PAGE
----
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Ballads of a thin man

Brian Chidester
Posted 3/22/24

Pedro Boregaard is a purveyor of beauty. His artisan jewelry business—originally located at Madison Avenue and 53rd Street in Manhattan, now on Main Street in Narrowsburg—celebrates its …

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Ballads of a thin man


Pedro Boregaard is a purveyor of beauty. His artisan jewelry business—originally located at Madison Avenue and 53rd Street in Manhattan, now on Main Street in Narrowsburg—celebrates its 40th anniversary this year. He is also a sculptor, a gardener, an antiquarian, and more recently, a folk singer.

His first-ever solo performance takes place later this month—at the Delaware Valley Opera Co.'s Arts Nest—March 24th. At seventy-seven, odds are against him to achieve notoriety or success with his music, yet he feels compelled all the same.

The impetus, in fact, came seven years ago, following a partial loss of sight and a diagnosis of macular degeneration. His first composition, “I Don't Know What Made Me Do It,” came shortly after. It is an everyman's tale cast in Wild West narrative tropes. Then came two more. He performed them at various open-mic nights around Sullivan County to gain comfortability and gauge audience reaction. Now he has thirteen songs. Enough for a stand-alone gig. Possibly an album.

Boregaard is lithe, even a bit gangly, save for his debonnair sense of style. He wears dark glasses on-stage and projects an air of the classic troubadour. Like the Renaissance-era memoirist Benvenuto Cellini, he basks in the creative pedigree of his parents, both of them ballet dancers. Also of his apprenticeship as a young man with the prestigious Hemmerle jewelry house in Munich.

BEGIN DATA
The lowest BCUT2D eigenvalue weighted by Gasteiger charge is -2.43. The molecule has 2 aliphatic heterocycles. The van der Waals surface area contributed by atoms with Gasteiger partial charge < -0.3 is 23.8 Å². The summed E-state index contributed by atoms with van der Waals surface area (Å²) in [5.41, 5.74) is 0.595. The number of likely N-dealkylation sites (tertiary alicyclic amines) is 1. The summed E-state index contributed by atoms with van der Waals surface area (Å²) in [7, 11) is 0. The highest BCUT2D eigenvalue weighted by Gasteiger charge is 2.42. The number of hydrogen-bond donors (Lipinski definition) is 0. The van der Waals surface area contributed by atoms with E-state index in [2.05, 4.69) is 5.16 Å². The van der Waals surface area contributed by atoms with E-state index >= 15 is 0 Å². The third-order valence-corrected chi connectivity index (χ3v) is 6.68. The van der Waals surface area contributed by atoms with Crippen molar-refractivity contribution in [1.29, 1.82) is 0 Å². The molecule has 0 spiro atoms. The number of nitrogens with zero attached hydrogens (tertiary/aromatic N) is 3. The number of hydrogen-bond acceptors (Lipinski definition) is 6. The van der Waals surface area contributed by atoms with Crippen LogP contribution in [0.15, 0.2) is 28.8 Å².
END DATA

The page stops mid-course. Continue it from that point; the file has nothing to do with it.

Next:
His first name is Spanish; his last name German. His mother had been displaced during WW2 and apparently met his father—an American expat in a dance company in Vienna—while on-the-run. She went on to France then England from there. He would not actually meet his father until he was twenty. The rest he prefers to keep private.

He tried his hand once at making folk music, in NYC, in the early/mid-'70s. It was the period of disco fever, however, and he got caught up in that instead. Frivolity and decadence ran alongside a serious desire to be recognized in his field. He worked as a master goldsmith for Tiffany's for nearly a decade before opening his own shop. Looking back, he recognizes a certain talent for subtlty, for sleekness, and for balance. “Things are correct,” he says, “when you discover the essence, which is innate.” These are aspects which he brings to his latent music venture as well.

His second-ever song is entitled “Imprint.” It begins impressionistically; a slice-of-life approach: “I am still here wide awake/Sitting and drinking.” Then it turns maudlin: “Memories fade”... “Earth kept on spinning.” Yet by the end comes wisdom, sentimental and etched in relief, like jewelry: “But one thing I am sure of/That forever will last/The imprint of your soul on my heart.”

He sings like he talks: monotone and with a thick German accent. It works for the songs; brings out their intimate qualities. He says he likes telling stories and entertaining people. That he does it for the customers who come into his shop. He still masterminds all the necklaces, rings, and other baubles himself, but has a long-time apprentice, Mario, execute the actual smithwork.

Back at his home in Narrowsburg, a stone's throw from his shop on Main Street, Boregaard gives me a preview of his upcoming gig. He plays a classical guitar which he says a friend gave him. It's a bit longer than the standard acoustic and perfectly suited to his angular body.

One of the songs is called “I Would Leave It the Same.” It, like the others, is reflective of experience: “Given the chance/To do it again/And asked what I wanted to change/Now looking back/It makes perfect sense/I would leave it the same.” Memory, for this composer, is as a rough-hewn stone. It waits for insight and imagination to be polished into poetry.


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